Sage Patanjali,Raja yoga's foremost propounder, told us,
"These yamas are not limited by class, country, time (past, present or future) or situation. Hence they are called the universal great vows.
"These terms are translated as ”effort and relaxation” or “exertion and rest”. This stage consists in mastering fundamental ethic and psycho-hygienic rules of a spiritual seeker’s life.
"When a yogin becomes qualified by practicing Yama and Niyama, then the yogin can proceed to asana and the other means."
— Yoga Bhashya Vivarana (II.29)
Yama and Niyama are the ethical precepts set forth in Patanjali's Yoga Sutras as the first and second of the eight limbs of yoga. They are the foundation of our practice without which no spiritual progress along the path of yoga can be made.Our practice begins with Yama and Niyama, and extends into asana and the other limbs of yoga.
The Yamas: Since Yama comes from the root word ‘yam’ ‘to hold’ or ‘to rule’, yama yoga represents the behaviours that ‘control’ certain negative tendencies (the ‘animal/instinctive nature’) that occur in all human beings.
1.Ahimsa -- Non-violence.Not harming other people or other sentient beings. Not harming onesself. Not harming the environment.
2.Satya -- Truthfulness. Note that sometimes we may know our words are literally true, but do not convey what we know to be truthful. This is a child's game.
3.Asteya -- Non-stealing. Not taking that which is not given.
4.Brahmacarya -- Sexual responsibility. Regarding others as human beings rather than as male and female bodies.
5.Aparigraha -- Abstention from greed. Not coveting that which is not ours. Avoidance of unnecessary acquisition of objects not essential to maintaining life or spiritual study.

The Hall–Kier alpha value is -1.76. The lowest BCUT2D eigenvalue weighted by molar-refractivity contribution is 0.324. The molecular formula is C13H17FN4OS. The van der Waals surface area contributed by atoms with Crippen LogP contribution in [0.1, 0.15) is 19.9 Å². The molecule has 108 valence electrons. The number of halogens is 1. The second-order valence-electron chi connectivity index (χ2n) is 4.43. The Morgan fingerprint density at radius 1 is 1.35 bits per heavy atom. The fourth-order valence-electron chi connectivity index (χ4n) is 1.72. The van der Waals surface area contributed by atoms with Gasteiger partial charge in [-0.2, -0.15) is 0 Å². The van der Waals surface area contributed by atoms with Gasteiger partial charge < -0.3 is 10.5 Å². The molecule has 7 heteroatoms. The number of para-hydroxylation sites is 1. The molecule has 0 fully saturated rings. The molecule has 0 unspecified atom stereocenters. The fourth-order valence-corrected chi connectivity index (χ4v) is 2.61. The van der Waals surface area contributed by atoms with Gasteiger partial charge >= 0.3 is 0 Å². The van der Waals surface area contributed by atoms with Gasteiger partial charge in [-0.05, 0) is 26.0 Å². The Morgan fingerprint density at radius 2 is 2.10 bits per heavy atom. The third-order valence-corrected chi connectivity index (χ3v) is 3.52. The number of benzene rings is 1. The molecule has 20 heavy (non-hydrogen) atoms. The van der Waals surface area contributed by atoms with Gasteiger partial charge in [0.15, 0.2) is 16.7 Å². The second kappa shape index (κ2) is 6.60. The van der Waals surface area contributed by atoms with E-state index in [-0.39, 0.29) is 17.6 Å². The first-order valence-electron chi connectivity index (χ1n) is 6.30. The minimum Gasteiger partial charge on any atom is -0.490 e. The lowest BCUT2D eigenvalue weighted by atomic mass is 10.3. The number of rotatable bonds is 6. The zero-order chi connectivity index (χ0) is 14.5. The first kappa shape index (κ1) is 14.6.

6.Dhriti, Steadfastness:Foster steadfastness, overcoming nonperseverance, fear, indecision and changeableness.
7.Daya, Compassion:Practice compassion, conquering callous, cruel and insensitive feelings toward all beings.
8.Arjava, Honesty:Maintain honesty, renouncing deception and wrongdoing
9.Mitahara, Moderate Appetite:Be moderate in appetite, neither eating too much nor consuming meat, fish, shellfish, fowl or eggs.
10.Shauca, Purity:Uphold the ethic of purity, avoiding impurity in mind, body and speech. Maintain a clean, healthy body. Keep a pure, uncluttered home and workplace.
The Niyamas: The niyamas are the general actions that are necessary if we truly want to achieve a condition of health and deep balance within ourselves. The niyamas ask us to aim for:
1.Hri, Remorse:Allow yourself the expression of remorse, being modest and showing shame for misdeeds. Recognize your errors, confess and make amends.
2.Santosha, Contentment:Nurture contentment, seeking joy and serenity in life. Be happy, smile and uplift others.
3.Dana, Giving:Be generous to a fault, giving liberally without thought of reward.
4.Astikya, Faith:Cultivate an unshakable faith. Believe firmly in God, Gods, guru and your path to enlightenment. Trust in the words of the masters, the scriptures and traditions.
5.Ishvarapujana, Worship:Cultivate devotion through daily worship and meditation.
6.Siddhanta Shravana, Scriptural Listening:Eagerly hear the scriptures, study the teachings and listen to the wise of your lineage.
7.Mati, Cognition:Develop a spiritual will and intellect with your satguru's guidance. Strive for knowledge of God, to awaken the light within.
8.Vrata, Sacred Vows:Embrace religious vows, rules and observances and never waver in fulfilling them. Honor vows as spiritual contracts with your soul, your community, with God, Gods and guru.
9.Japa, Recitation:Chant your holy mantra daily, reciting the sacred sound, word or phrase given by your guru.
10 — Tapas, Austerity:Practice austerity, serious disciplines, penance and sacrifice. Be ardent in worship, meditation and pilgrimage.
· 8 years ago